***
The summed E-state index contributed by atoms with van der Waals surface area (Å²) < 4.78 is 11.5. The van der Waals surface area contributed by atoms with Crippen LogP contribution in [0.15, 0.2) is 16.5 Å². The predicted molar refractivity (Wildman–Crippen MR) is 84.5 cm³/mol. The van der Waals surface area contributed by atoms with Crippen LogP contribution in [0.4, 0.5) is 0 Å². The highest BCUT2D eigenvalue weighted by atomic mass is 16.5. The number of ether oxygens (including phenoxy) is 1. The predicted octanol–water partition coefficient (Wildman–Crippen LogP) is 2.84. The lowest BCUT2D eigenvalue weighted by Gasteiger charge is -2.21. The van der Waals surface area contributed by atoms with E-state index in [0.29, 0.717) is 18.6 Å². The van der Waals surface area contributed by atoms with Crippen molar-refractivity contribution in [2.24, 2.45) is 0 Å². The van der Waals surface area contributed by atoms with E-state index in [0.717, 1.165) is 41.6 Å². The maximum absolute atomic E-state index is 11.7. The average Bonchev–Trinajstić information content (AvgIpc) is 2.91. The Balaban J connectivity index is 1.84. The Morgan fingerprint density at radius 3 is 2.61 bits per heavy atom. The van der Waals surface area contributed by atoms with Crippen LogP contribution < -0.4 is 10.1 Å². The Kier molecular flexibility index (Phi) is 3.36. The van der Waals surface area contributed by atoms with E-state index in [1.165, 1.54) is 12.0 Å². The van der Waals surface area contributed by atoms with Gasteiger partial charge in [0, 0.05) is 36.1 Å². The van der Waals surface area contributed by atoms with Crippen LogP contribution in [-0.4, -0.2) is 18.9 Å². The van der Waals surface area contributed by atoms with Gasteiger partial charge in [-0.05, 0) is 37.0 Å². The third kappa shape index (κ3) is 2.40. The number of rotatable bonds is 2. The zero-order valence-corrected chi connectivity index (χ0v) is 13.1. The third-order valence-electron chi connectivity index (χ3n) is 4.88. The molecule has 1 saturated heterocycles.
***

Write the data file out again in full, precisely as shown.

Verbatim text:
The summed E-state index contributed by atoms with van der Waals surface area (Å²) < 4.78 is 11.5. The van der Waals surface area contributed by atoms with Crippen LogP contribution in [0.15, 0.2) is 16.5 Å². The predicted molar refractivity (Wildman–Crippen MR) is 84.5 cm³/mol. The van der Waals surface area contributed by atoms with Crippen LogP contribution in [0.4, 0.5) is 0 Å². The highest BCUT2D eigenvalue weighted by atomic mass is 16.5. The number of ether oxygens (including phenoxy) is 1. The predicted octanol–water partition coefficient (Wildman–Crippen LogP) is 2.84. The lowest BCUT2D eigenvalue weighted by Gasteiger charge is -2.21. The van der Waals surface area contributed by atoms with E-state index in [0.29, 0.717) is 18.6 Å². The van der Waals surface area contributed by atoms with Crippen molar-refractivity contribution in [2.24, 2.45) is 0 Å². The van der Waals surface area contributed by atoms with E-state index in [0.717, 1.165) is 41.6 Å². The maximum absolute atomic E-state index is 11.7. The average Bonchev–Trinajstić information content (AvgIpc) is 2.91. The Balaban J connectivity index is 1.84. The Morgan fingerprint density at radius 3 is 2.61 bits per heavy atom. The van der Waals surface area contributed by atoms with Crippen LogP contribution < -0.4 is 10.1 Å². The Kier molecular flexibility index (Phi) is 3.36. The van der Waals surface area contributed by atoms with E-state index in [1.165, 1.54) is 12.0 Å². The van der Waals surface area contributed by atoms with Gasteiger partial charge in [0, 0.05) is 36.1 Å². The van der Waals surface area contributed by atoms with Crippen LogP contribution in [-0.4, -0.2) is 18.9 Å². The van der Waals surface area contributed by atoms with Gasteiger partial charge in [-0.05, 0) is 37.0 Å². The third kappa shape index (κ3) is 2.40. The number of rotatable bonds is 2. The zero-order valence-corrected chi connectivity index (χ0v) is 13.1. The third-order valence-electron chi connectivity index (χ3n) is 4.88. The molecule has 1 saturated heterocycles.